2011 Color Tip #2: Weave or string samples.
Don’t skip over this post because the thought of making samples sounds like drudgery!
I’m big on the discipline of planning ahead: sketches, samples, and test-runs are part of my design process. I do this for all my paintings. Because of their surface finishes, sample work is even more critically important in bead work.
Beads are like living organisms: you can’t truly know how they’ll interact until you corral them together and watch what happens.
I’ll say it again: YOU CAN’T KNOW HOW BEADS WILL VISUALLY AFFECT EACH OTHER UNTIL YOU WEAVE THEM TOGETHER. It’s impossible. I’ve been beading over 23 years and still make samples to learn from the beads themselves.
The smaller the bead, the more true this is.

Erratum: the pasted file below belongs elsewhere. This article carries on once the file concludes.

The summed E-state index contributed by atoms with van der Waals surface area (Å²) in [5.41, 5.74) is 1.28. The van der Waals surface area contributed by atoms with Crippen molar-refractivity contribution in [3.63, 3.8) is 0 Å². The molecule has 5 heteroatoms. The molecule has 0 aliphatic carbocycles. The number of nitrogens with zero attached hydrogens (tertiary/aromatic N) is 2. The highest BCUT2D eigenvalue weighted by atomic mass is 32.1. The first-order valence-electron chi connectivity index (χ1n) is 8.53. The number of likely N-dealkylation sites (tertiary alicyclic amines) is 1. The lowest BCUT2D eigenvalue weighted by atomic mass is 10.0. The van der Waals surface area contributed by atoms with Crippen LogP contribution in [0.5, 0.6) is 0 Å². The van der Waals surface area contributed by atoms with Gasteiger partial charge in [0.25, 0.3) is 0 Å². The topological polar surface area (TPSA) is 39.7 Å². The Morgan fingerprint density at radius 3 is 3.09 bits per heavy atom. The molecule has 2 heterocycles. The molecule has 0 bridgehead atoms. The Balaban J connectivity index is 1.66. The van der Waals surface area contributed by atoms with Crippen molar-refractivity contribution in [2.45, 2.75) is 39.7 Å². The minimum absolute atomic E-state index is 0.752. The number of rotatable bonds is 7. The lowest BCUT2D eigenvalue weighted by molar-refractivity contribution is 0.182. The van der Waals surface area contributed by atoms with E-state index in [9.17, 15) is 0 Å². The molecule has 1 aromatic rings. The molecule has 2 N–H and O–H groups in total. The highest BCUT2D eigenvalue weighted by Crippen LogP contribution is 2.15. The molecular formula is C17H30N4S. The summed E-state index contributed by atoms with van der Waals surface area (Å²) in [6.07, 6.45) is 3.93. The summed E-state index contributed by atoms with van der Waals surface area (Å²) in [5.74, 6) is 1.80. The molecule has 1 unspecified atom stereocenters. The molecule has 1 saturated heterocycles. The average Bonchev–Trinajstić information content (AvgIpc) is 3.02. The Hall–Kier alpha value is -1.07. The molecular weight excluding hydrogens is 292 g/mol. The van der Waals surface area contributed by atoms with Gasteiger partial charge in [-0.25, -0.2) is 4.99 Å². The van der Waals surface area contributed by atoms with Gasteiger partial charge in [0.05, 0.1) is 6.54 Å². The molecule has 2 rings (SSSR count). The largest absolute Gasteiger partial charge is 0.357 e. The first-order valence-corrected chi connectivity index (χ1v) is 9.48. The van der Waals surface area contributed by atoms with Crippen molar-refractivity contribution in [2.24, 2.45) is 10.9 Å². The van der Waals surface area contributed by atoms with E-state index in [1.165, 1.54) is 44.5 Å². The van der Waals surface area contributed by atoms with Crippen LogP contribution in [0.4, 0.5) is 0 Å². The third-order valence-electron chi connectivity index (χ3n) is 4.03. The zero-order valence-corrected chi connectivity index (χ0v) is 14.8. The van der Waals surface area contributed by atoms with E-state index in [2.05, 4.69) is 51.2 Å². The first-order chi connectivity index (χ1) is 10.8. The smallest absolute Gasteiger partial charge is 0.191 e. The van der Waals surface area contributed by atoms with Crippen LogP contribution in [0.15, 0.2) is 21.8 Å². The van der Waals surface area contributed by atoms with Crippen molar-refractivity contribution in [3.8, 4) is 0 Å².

When you weave together samples, you’ll see how they visually interact. Like siblings, some get along beautifully, while others were not meant to be strung side-by-side.
Keep your samples for future referral. I keep mine in binders, so I can pull them out when necessary, and store them neatly when not in use.
If you really want to improve the color in your jewelry, make and learn from samples. Study them carefully in all kinds of light: fluorescent, sunlight, tungsten. Sample making doesn’t have to take a lot of time, and it’s worth the effort, especially for more elaborate finished pieces.
Learn more about color in my comprehensive color and beading book, The Beader’s Guide to Color.